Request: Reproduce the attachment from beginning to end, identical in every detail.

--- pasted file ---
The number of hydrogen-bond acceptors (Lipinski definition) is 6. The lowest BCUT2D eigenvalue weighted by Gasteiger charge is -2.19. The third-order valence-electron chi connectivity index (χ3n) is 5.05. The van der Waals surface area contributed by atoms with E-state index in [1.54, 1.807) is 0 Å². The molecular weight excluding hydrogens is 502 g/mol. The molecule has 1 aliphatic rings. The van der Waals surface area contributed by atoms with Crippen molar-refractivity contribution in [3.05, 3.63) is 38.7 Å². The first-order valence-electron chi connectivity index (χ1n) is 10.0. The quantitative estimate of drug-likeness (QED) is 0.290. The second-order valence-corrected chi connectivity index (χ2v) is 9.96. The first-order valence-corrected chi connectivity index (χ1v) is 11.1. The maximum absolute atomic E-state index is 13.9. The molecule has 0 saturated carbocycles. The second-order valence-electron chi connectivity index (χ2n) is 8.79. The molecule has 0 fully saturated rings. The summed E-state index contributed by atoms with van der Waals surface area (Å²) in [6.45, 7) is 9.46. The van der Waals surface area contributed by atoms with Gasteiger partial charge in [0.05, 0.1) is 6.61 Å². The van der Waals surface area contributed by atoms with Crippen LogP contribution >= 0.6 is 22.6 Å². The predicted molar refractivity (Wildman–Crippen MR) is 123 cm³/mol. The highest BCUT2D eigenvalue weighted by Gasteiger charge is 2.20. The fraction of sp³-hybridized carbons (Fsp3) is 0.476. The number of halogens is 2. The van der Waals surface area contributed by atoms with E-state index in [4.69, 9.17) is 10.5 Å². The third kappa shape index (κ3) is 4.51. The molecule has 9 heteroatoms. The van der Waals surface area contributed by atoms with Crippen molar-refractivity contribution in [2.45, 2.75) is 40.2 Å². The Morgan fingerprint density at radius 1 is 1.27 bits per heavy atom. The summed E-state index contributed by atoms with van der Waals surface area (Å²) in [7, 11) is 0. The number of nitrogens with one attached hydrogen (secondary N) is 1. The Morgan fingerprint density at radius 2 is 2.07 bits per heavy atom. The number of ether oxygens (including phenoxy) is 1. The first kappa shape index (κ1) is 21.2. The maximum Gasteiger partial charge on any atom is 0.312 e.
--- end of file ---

The number of hydrogen-bond acceptors (Lipinski definition) is 6. The lowest BCUT2D eigenvalue weighted by Gasteiger charge is -2.19. The third-order valence-electron chi connectivity index (χ3n) is 5.05. The van der Waals surface area contributed by atoms with E-state index in [1.54, 1.807) is 0 Å². The molecular weight excluding hydrogens is 502 g/mol. The molecule has 1 aliphatic rings. The van der Waals surface area contributed by atoms with Crippen molar-refractivity contribution in [3.05, 3.63) is 38.7 Å². The first-order valence-electron chi connectivity index (χ1n) is 10.0. The quantitative estimate of drug-likeness (QED) is 0.290. The second-order valence-corrected chi connectivity index (χ2v) is 9.96. The first-order valence-corrected chi connectivity index (χ1v) is 11.1. The maximum absolute atomic E-state index is 13.9. The molecule has 0 saturated carbocycles. The second-order valence-electron chi connectivity index (χ2n) is 8.79. The molecule has 0 fully saturated rings. The summed E-state index contributed by atoms with van der Waals surface area (Å²) in [6.45, 7) is 9.46. The van der Waals surface area contributed by atoms with Gasteiger partial charge in [0.05, 0.1) is 6.61 Å². The van der Waals surface area contributed by atoms with Crippen LogP contribution >= 0.6 is 22.6 Å². The predicted molar refractivity (Wildman–Crippen MR) is 123 cm³/mol. The highest BCUT2D eigenvalue weighted by Gasteiger charge is 2.20. The fraction of sp³-hybridized carbons (Fsp3) is 0.476. The number of halogens is 2. The van der Waals surface area contributed by atoms with E-state index in [4.69, 9.17) is 10.5 Å². The third kappa shape index (κ3) is 4.51. The molecule has 9 heteroatoms. The van der Waals surface area contributed by atoms with Crippen molar-refractivity contribution in [2.45, 2.75) is 40.2 Å². The Morgan fingerprint density at radius 1 is 1.27 bits per heavy atom. The summed E-state index contributed by atoms with van der Waals surface area (Å²) in [7, 11) is 0. The number of nitrogens with one attached hydrogen (secondary N) is 1. The Morgan fingerprint density at radius 2 is 2.07 bits per heavy atom. The number of ether oxygens (including phenoxy) is 1. The first kappa shape index (κ1) is 21.2. The maximum Gasteiger partial charge on any atom is 0.312 e.